Creeping and chronic disasters.
We all know about canaries and coal mines. In the days before ventilation was invented and coal was king, the canaries were the pawns. If they stopped singing, or dropped over dead, the miners knew the methane was thick and they needed to get their bigger human lungs to fresh air. I wonder if it was as black and white as that. Maybe if the canary got asphyxiated very slowly, she might keep singing, maybe a sadder tune, but for a lot longer. The danger might go unrecognized. Or if one canary took one for the team, and the miners didn’t get around to replacing him for the next day’s work, they might have gotten used to not hearing the background birdsong. The new normal would have been only the industrial tunes of picks and hammers, or singing Sixteen Tons, or learning to appreciate the grunts and curses of your shaft mates. Do we not recognize disasters when they creep up on us, or drag on becoming chronic? Has the canary been forgotten?
There are dozens of definitions of disaster. I was excited and enthusiastic when I started a Master’s degree program in Disaster Management. Six weeks into the program, finishing up the first course (Foundations of Disaster and Emergency Management), I was a bit annoyed that we still hadn’t quite defined the term that was the name of my program. Debating many slightly different perspectives, even making up our own, there were dozens of definitions of the word disaster to choose from. And that’s not even including the ones I used to call disasters - like punch spilled on the carpet, or burnt cookies. Often, the definition includes a time frame. Sudden being the keyword (Merriam Webster; dictionary.com). The rest is pretty standard:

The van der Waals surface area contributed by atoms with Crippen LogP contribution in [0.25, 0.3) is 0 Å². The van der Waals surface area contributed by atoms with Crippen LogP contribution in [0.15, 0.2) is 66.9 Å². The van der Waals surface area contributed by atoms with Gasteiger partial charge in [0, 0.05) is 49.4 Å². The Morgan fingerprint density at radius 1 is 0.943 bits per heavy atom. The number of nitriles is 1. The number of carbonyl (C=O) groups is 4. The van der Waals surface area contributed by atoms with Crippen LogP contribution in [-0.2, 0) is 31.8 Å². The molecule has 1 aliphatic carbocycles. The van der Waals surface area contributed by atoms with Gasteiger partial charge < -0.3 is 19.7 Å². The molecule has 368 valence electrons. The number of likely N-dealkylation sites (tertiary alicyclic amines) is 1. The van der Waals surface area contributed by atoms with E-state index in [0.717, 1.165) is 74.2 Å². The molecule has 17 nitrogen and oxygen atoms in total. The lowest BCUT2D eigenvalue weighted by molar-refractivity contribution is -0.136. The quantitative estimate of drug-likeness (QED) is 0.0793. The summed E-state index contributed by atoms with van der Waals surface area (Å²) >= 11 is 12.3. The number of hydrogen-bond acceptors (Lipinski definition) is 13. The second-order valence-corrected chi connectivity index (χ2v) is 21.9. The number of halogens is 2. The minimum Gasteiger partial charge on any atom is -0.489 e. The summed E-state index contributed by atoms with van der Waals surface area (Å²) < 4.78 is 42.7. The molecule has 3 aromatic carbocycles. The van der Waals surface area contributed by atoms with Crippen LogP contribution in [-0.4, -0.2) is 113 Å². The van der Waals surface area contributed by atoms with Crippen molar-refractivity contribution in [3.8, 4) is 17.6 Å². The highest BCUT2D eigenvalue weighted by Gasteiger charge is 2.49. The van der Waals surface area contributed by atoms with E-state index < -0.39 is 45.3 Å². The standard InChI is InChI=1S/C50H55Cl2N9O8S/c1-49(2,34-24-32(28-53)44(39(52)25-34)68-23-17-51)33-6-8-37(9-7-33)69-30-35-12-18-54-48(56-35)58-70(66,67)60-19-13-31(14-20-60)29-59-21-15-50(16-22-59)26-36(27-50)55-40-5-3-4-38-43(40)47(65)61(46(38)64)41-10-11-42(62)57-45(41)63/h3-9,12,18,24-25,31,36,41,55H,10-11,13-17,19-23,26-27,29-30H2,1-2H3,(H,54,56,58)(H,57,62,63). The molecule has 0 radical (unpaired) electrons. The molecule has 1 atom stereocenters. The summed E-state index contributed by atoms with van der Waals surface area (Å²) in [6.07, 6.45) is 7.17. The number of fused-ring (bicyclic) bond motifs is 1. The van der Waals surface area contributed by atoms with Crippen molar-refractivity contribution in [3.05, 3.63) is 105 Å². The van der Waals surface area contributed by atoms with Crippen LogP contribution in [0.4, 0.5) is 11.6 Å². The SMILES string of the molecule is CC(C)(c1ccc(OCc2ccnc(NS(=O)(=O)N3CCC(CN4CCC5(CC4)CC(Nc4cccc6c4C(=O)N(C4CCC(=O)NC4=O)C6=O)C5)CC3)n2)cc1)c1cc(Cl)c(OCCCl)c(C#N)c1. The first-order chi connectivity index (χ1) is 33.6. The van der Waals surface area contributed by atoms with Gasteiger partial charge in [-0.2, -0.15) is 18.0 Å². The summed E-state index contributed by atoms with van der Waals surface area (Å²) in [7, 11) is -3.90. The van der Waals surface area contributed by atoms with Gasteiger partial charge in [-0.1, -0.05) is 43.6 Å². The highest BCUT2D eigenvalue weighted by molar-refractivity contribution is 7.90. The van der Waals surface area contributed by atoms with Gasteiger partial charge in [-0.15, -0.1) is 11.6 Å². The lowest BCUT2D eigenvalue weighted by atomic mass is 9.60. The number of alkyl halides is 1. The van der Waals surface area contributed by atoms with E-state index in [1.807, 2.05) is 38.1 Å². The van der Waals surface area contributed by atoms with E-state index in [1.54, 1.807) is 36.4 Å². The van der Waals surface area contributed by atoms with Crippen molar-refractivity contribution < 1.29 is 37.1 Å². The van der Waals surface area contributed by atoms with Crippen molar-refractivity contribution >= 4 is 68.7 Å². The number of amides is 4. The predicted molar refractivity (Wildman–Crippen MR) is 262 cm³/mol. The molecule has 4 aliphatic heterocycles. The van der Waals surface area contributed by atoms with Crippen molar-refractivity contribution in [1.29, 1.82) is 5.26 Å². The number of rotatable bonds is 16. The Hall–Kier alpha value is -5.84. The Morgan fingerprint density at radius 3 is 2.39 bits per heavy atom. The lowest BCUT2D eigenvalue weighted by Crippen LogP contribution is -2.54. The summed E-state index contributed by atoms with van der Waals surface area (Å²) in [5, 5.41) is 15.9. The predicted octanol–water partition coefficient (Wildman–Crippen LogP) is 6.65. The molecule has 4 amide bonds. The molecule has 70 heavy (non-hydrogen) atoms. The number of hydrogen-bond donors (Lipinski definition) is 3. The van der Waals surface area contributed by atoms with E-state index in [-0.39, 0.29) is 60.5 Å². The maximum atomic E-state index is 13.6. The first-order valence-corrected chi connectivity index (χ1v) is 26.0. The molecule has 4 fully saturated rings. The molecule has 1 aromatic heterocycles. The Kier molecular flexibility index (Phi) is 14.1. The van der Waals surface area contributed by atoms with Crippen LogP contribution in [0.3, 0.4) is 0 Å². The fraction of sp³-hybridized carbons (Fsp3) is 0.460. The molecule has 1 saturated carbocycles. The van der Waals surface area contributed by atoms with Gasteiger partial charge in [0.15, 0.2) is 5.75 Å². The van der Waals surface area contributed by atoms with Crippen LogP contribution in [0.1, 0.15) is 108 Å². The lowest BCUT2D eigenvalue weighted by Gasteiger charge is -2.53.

“Disasters are typically characterized by widespread disruption that inflicts significant environmental, material, economic, or human losses, while exceeding existing societal resources” (Ciottone).
That definition is complete in and of itself. And it doesn’t say anything about sudden. If we require that temporal aspect then we don’t see disasters in chronic, creeping, or drawn-out events, though they may cause widespread disruption, inflict huge losses, and exceed existing resources. Emergency department overcrowding is an example.